Just when I was mourning the fact that our household didn’t create enough food waste to generate lots of compost, I received an email from a former visitor to Finch Frolic Garden. She volunteers at the Fallbrook Food Pantry, where they distribute balanced food supplements to over 800 families a week who earn less than the US poverty limit. They receive raw, outdated fruit and vegetables from grocery stores and other sources, sort through it and have to discard what isn’t safe to hand out. The volunteer knew that I composted and wondered if I’d like to pick up the residue so that they wouldn’t have to throw it out. She and the director had been taking it home, but it was too much for them. Four times a week I’ve been picking up buckets of smuck, or what I call the rotting fruit and vegetables, and often its too much for me as well.
There has been a grace period where my daughter and I nearly broke our backs picking up cardboard boxes sodden with fruit juice that stained our clothes and our car, and spent lots of time cutting produce out of plastic bags and containers, but the Food Pantry staff have been wonderful about usually opening the packages and using only old pool buckets.
My back, my clothes and my car thank them. Fortunately others have been picking some smuck up. The man in my life happily takes lots of it to feed to his compost worms. We’re a great match.
My daughter and I empty the buckets into the chicken coop.
The girls love it. I make sure they eat lay crumble and calcium as well to keep laying, but with the smuck they’ve reduced their intake of crumble and hence have lowered my expense.
I pitchfork straw and weeds over the top and within a few days most of it except some citrus and a coconut or two is pretty much gone. There is a fly problem, but with the flies there have come more flycatchers and lizards, and the hens eat the insect larvae that emerges in the compost.
The picking up of smuck, hauling it down the hill and into the coop, de-packaging, cleaning buckets and fighting flies and ants, three – to -four times a week has been a time-consuming and very, very icky job, but the thought of all that free waste going into the dumpster keeps me at it. This is bacteria-heavy compost material, which is excellent for growing non-woody herbaceous plants such as our own vegetables and herbs.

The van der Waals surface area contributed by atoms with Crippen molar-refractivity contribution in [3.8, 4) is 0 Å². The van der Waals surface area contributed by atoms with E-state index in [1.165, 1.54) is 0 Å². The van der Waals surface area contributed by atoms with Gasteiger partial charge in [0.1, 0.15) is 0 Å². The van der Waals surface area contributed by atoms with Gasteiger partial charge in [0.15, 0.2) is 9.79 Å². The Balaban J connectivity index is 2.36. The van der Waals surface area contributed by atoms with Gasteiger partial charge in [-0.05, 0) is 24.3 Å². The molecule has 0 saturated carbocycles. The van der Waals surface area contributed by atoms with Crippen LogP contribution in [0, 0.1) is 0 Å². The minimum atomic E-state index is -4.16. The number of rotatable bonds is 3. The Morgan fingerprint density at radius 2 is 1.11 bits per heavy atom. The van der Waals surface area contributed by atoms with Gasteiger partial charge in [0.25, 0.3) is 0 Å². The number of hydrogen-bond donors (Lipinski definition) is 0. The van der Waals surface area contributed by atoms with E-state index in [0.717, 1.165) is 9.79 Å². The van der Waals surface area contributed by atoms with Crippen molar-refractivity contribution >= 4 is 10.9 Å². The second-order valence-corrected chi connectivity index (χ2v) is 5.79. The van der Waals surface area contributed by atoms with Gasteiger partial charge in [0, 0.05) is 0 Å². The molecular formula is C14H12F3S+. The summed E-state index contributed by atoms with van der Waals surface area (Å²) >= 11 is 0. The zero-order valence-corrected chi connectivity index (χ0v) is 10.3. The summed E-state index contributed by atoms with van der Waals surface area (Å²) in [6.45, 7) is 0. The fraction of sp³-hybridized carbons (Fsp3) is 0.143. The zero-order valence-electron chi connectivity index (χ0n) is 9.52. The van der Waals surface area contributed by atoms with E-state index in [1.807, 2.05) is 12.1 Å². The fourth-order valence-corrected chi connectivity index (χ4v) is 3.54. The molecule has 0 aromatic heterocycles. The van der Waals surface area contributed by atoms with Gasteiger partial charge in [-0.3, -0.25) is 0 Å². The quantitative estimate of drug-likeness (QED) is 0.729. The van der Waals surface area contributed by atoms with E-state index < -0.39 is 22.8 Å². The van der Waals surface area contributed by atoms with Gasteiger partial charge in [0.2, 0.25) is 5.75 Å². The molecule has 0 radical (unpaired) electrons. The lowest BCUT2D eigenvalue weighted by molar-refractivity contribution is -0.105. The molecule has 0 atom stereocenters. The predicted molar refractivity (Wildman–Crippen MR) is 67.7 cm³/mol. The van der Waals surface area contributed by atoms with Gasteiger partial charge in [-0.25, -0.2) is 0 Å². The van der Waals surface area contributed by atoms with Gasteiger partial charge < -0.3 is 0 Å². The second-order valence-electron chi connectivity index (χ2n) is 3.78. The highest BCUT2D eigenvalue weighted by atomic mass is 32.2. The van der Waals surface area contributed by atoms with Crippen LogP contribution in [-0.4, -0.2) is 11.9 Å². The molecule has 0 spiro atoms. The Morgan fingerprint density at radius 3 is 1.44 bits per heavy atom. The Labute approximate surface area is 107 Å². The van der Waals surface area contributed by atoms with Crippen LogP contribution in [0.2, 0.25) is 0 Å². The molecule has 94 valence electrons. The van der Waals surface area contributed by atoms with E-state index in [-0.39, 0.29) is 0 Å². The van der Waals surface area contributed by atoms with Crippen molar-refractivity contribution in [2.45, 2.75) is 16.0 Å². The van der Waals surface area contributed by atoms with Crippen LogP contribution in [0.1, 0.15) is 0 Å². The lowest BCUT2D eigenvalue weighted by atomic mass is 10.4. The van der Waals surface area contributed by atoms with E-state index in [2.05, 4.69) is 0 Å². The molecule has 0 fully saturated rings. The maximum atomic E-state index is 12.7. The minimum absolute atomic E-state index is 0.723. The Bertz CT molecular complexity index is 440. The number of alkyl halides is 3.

I’ve also layered the smuck with cardboard, paper waste from the house (tissues, paper towels, cotton balls, Q-tips, junk mail, shredded paper, etc.) under the bananas.
Bananas love lots of food in the form of moist compost around their roots; in fact, they are commonly planted in banana circles with understory plants and the center of the circle is a place for waste products to deteriorate. In our dry San Diego climate we don’t have that kind of tropical moisture to help it rot, but the compost does become a sheet mulch and really helps create soil.
One inch of compost reduces watering needs by ten percent, so a pile of wet smuck layered with carbon items such as dry cuttings and cardboard is excellent. I throw cuttings and pine needles over the top to keep down the rotty fruit smell, which doesn’t last long anyway.
When creating new impromptu trellises for melons and squash in unimproved soil, Miranda and I dug trenches, threw in wet wood and dumped buckets of smuck right on top then covered the trench with dirt. We planted seeds in handfuls of good compost and away they went. We also used some of the mostly composted soil from the Fowl Fortress directly into the kitchen garden .
Due to the wide variety of fruit and vegetables in the smuck buckets we’ve had some interesting volunteer plants. Tiny tear-shaped tomatoes that had been sold in plastic containers for natural snacks, a sweet potato, other tomatoes, and melons. At least we thought they were melons.
Miranda was wondering about pulling them out of the kitchen garden because they were taking over without apparently producing a flower. A couple of days ago she investigated further and found a real surprise. We have about thirty kiwanos growing under the foliage!
I’ve never eaten a kiwano. Wikipedia says: Cucumis metuliferus, horned melon or kiwano, also African horned cucumber or melon, jelly melon, hedged gourd, melano, in the southeastern United States, blowfish fruit, is an annual vine in the cucumber and melon family, Cucurbitaceae. I’ve seen them in the smuck buckets, and it just figures that of all the green melons and orange melons that we’ve thrown in there, something like these would grow! None have ripened to the light orange color as yet, which is good because it gives us time to figure out what to do with them.